Sugarcreek Twp. plans statue of war veteran Jim ‘Pee Wee’ Martin

Eight- to 10-foot statue planned of D-Day paratrooper and longtime township resident who died this month

Sugarcreek Twp. leaders and friends of James “Pee Wee” Martin are planning to raise a statue of the World II veteran and longtime township resident as part of the township’s Veterans Memorial Park, the township administrator said Tuesday.

Martin died Sept. 11, Patriot Day, at 101.

The township is planning a Veterans Memorial Park near the intersection of Upper Bellbrook Road and Feedwire Road, township Administrator Barry Tiffany said. Within that memorial, as a privately funded interest, plans call for a eight- to 10-foot-tall statue of Martin in the veteran’s likeness.

A Pennsylvania sculptor who builds statues offered an estimate for the work of $100,000 to $150,000, Tiffany said. He believes a deposit has been paid to begin what could be a job of about 10 months to a year. A tabletop-sized version will be built first.

Greene County Commissioner Rick Perales recently visited San Diego for a Force-Con event honoring veterans. There, Perales said he shared plans for the proposed statue. Tiffany said advocates for the statue worked to raise awareness and funds there.

ExploreWWII veteran and paratrooper Jim ‘Pee Wee’ Martin dies at 101

Perales said it’s important to remember a great but humble man. This idea was first floated while Martin was alive, but Martin rejected the idea unless the proposed monument also named all of his brothers in arms, Perales recalled.

“It had to be about his brothers,” he said.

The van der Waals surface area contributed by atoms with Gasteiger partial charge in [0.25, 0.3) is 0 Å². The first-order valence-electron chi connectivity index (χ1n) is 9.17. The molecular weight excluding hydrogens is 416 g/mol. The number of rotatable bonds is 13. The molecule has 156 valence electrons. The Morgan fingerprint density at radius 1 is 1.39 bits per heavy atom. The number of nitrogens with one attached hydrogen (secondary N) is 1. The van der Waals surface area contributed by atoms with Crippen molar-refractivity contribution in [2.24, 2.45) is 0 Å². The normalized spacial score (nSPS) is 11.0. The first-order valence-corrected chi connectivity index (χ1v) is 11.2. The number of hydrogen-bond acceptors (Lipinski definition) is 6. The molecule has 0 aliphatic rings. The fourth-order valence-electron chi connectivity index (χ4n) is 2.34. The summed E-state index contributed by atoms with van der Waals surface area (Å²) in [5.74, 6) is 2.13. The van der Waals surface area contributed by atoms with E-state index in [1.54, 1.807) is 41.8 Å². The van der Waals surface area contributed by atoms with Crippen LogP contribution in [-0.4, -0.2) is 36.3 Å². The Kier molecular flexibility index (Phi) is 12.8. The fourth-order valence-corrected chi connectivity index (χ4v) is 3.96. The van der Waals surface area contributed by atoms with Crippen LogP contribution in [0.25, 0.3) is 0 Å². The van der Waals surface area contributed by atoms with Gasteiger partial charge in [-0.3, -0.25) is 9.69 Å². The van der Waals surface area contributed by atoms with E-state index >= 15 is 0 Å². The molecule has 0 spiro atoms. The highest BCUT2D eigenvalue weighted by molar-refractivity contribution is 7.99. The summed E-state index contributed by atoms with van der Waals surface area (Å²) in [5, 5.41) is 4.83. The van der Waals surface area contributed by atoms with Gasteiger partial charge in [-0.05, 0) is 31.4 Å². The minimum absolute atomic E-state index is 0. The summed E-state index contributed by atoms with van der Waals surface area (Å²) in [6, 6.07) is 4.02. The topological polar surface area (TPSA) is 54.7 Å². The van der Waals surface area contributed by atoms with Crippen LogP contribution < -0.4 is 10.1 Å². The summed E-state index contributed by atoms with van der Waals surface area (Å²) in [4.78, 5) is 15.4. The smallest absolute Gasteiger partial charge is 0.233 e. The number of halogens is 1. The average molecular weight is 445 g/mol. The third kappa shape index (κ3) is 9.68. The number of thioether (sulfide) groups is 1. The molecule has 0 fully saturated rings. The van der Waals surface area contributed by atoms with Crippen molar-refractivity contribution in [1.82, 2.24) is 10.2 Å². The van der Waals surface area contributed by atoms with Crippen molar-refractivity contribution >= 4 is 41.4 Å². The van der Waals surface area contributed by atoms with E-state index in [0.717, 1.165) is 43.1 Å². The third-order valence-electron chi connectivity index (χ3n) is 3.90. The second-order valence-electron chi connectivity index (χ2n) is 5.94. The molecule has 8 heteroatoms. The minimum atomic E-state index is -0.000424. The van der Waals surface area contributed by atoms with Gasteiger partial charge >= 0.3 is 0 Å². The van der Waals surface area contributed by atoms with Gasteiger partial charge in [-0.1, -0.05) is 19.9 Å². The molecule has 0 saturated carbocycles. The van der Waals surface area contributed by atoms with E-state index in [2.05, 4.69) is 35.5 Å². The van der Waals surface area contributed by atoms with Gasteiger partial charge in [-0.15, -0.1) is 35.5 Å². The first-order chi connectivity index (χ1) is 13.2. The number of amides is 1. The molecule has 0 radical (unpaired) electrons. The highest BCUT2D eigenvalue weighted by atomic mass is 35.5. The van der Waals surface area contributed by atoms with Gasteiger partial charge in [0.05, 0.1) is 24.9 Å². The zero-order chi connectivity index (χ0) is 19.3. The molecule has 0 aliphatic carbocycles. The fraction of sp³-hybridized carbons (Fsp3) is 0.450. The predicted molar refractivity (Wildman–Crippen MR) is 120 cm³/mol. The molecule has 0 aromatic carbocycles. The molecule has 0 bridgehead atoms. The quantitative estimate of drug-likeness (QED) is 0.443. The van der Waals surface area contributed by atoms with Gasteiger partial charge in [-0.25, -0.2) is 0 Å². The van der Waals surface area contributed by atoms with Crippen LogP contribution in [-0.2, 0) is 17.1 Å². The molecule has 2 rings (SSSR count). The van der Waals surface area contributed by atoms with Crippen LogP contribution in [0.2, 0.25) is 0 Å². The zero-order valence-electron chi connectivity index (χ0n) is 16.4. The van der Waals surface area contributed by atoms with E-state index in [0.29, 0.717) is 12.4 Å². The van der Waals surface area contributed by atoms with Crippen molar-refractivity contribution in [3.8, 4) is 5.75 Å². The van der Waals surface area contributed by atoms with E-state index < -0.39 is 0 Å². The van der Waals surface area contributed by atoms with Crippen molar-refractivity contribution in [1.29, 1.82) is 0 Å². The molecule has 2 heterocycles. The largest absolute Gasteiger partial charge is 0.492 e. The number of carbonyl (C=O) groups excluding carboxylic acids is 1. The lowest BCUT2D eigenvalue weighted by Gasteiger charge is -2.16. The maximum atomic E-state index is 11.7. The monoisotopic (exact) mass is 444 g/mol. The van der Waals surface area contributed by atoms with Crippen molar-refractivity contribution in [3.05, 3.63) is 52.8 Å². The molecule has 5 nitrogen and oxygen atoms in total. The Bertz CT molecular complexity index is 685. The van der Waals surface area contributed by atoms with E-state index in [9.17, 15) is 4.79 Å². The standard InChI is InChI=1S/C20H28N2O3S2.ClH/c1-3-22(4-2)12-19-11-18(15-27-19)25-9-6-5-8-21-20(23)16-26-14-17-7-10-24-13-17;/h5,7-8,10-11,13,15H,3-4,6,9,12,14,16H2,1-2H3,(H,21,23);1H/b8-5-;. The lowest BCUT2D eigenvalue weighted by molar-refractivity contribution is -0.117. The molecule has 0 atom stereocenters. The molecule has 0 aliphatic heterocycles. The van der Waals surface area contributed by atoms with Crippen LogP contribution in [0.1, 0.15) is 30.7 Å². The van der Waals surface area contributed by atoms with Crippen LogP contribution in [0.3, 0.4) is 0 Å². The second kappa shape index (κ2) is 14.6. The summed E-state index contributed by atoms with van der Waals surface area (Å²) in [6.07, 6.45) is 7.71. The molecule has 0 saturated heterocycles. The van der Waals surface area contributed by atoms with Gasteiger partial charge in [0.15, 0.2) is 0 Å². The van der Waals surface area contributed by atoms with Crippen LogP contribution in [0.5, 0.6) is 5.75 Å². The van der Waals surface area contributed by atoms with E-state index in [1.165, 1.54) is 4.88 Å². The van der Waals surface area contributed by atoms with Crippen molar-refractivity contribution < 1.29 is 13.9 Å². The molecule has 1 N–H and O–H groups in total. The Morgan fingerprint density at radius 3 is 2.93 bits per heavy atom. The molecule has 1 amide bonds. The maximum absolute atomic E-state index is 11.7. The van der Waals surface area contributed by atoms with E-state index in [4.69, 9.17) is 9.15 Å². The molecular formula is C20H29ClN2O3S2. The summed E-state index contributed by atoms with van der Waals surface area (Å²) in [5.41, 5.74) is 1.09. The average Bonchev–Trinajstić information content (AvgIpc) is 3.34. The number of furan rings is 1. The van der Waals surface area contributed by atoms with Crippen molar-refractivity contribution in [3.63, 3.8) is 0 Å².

The Allied victory in World War II was not inevitable, Perales said.

“Our youth just don’t know what that was like,” the commissioner also said, referring to the Second World War. “I don’t, and I’ve tried. The fact is, what Pee Wee and his colleagues did, it was amazing.”

In the June 1944 D-Day invasion, James Martin was among the first Allied paratroopers to jump into Normandy with the 101st Airborne, 506th Parachute Infantry Regiment. At 19 years old, he trained for that moment since joining the Army in 1942. His unit’s objective was to capture two bridges and keep the Germans from sending reinforcements to the beaches.

Martin was one of the original “Toccoa Men” in the 506th Parachute Infantry Regiment at Camp Toccoa in 1942. He was given the nickname “Pee Wee” because he was the lightest man in the regiment.

Tiffany said he spoke with a commander of the 101st at a recent service for Martin. “He confirmed for me that Jim was the last of the original Toccoa 506th 101st Airborne. It’s really the end of a generation,” he said.

Further information about the memorial park, along with a way to donate, may be found at

To donate to the statue of Mr. Martin, please visit:

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